April 26, 2011
That's why I'm so proud that we were instrumental in helping bring Dan Habib and his son, Samuel, to Charlotte. Dan is a documentary filmmaker who created the film, Including Samuel, an intimate look at inclusion in schools and the community at large.
The film, which has been on public TV and has had 300 screenings in 30 states, will be shown at 7 p.m. Wednesday at UNC Charlotte's Student Union Theater. Karen Garloch wrote about the event in her weekly column at The Charlotte Observer. Check it out here.
April 25, 2011
Why is it that the phrase “throw money at” seems to be applied only to school funding or education in general? I can’t imagine that anyone believes “throwing” money indiscriminately at anything will have much of an impact. The phrase is so dismissive — it’s a cop out to having a legitimate discussion or debate about education funding and priorities.
Clearly, our community (like so many others around the country) needs to have some difficult conversations about our priorities. There will be shortfalls in education funding, and that’s not likely to change any time soon. My request is that instead of, uh … throwing an empty phrase at the situation, everyone will take part in a constructive way.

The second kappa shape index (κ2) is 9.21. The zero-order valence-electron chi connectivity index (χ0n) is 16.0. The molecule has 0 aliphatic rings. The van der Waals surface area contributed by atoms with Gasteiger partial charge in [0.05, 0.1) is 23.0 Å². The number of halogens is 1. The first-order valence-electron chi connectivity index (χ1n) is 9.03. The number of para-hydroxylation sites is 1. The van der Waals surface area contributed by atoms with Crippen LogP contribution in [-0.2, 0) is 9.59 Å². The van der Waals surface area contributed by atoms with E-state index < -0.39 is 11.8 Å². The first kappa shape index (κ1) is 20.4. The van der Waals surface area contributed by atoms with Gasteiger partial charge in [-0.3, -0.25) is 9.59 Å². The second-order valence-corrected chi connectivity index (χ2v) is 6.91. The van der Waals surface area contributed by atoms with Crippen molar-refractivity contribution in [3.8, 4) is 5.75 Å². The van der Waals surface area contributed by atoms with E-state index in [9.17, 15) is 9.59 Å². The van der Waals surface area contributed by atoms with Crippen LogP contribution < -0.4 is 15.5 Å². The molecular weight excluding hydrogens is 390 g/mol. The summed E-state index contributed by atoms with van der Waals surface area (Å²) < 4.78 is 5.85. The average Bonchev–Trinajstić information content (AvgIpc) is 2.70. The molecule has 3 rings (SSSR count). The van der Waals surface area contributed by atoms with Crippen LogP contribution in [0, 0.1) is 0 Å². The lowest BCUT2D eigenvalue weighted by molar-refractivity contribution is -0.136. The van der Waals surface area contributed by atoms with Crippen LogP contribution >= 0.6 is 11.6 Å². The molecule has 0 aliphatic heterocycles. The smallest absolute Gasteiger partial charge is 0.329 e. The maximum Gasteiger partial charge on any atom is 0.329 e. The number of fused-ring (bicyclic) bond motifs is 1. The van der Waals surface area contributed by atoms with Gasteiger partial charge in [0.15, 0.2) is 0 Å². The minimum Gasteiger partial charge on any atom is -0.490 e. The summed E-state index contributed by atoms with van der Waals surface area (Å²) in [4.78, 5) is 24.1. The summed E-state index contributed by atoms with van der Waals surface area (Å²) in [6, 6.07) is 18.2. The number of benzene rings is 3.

Some fodder for discussion:
- As a society, we place much of our value on compensation/earnings. (Unfortunately, wishing it weren’t that way won’t do much to change that.) What does teacher compensation say about the real value (i.e., more than lip service) we place on teaching?
- So much of school funding comes from local property taxes. Do people equate their property tax bill with the quality of the school system? Is there political pressure to keep property taxes as low as possible?
- Companies that increase their capacity with major facility or equipment upgrades often finance those improvements through loans (including leasing equipment) — the rationale being that the improvements will increase profits such that the temporary debt is viewed as an investment. Colleges and nonprofits have capital campaigns and have employees who cultivate an ongoing donor base to provide financing that falls outside of operations. K – 12 schools are not designed to earn profits, nor do they launch capital campaigns and have Development Directors. Bonds typically finance major upgrades. PTAs often finance equipment upgrades. However, how much of the operating budget goes toward these types of capital expenses? Is bond-funding every five years or so the best way to do it?
- Are we still locked in a mindset from way-back-when when being a teacher was among the handful of choices for women and minorities – i.e., a time when we could underpay many teachers because they didn’t have many employment options?
- Do society’s values reflect opportunities to nurture and educate children before they start kindergarten? How does that correlate to the average pay of those who work at childcare & preschool facilities?
I can certainly get into the nuts and bolts of the budget (and plan to). Hopefully, this particular fodder for discussion will help frame the conversation. I also hope that it will make it harder to dismissively say that throwing more money at education won’t solve anything. It won’t, nor will throwing out an empty phrase.